Function: atom-ref atom :optional index timeout timeout-val

{gauche.threads} Returns index-th value of atom. See above for timeout and timeout-val arguments.

(define a (atom 'a 'b))

(atom-ref a 0) ⇒ a
(atom-ref a 1) ⇒ b
Function: atomic atom proc :optional timeout timeout-val timeout-val2 …

{gauche.threads} Calls proc with the current values in atom, while locking atom. proc must take as many arguments as the number of values atom has.

The returned value(s) of proc is the result of atomic, unless timeout occurs. See above for timeout and timeout-val arguments.

For example, the ref/count procedure in the following example counts the number of times the hashtable is referenced in thread-safe way.

(define a (atom (make-hash-table 'eq?) (list 0)))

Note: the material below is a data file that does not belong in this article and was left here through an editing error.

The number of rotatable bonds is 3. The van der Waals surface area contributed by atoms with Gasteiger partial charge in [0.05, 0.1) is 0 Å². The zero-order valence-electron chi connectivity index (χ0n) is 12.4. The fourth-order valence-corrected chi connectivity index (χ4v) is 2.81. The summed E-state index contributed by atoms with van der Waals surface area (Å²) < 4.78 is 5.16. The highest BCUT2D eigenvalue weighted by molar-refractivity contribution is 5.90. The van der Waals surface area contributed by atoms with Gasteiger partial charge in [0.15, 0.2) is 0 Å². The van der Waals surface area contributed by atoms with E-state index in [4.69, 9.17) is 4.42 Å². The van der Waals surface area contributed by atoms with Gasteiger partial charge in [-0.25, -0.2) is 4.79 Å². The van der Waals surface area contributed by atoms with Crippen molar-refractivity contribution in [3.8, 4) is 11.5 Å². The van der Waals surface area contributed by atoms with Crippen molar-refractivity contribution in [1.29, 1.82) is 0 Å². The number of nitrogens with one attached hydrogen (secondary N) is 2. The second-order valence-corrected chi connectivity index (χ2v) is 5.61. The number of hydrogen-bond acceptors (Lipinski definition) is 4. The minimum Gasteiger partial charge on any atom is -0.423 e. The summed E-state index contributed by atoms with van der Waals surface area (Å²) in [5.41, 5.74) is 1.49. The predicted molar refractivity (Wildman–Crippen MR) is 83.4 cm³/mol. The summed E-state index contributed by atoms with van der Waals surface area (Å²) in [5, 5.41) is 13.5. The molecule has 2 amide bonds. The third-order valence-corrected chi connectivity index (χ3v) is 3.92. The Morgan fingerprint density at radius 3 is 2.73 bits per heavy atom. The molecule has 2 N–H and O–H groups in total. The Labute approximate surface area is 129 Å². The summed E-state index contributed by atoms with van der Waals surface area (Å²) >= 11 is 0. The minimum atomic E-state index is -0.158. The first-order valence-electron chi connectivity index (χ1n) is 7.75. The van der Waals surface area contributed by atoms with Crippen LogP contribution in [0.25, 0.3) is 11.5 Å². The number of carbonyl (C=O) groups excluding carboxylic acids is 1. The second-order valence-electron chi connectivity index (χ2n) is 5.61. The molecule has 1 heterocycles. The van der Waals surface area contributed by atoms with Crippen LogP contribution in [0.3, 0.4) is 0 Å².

(define (ref/count a key)
  (atomic a
   (lambda (ht count-cell)
     (inc! (car count-cell))
     (hash-table-get h key))))
Function: atomic-update! atom proc :optional timeout timeout-val timeout-val2 …

{gauche.threads} Calls proc with the current values in atom while locking atom, and updates the values in atom by the returned values from proc. proc must take as many arguments as the number of values atom has, and must return the at least the same number of values. If proc returns more than the number of values atom holds, the extra values are not used to update the atom, but is included in the return values of atomic-update!.

The returned value(s) of atomic-update! is what proc returns, unless timeout occurs. See above for timeout and timeout-val arguments.

The following example shows a thread-safe counter.

(define a (atom 0))

(atomic-update! a (cut + 1 <>))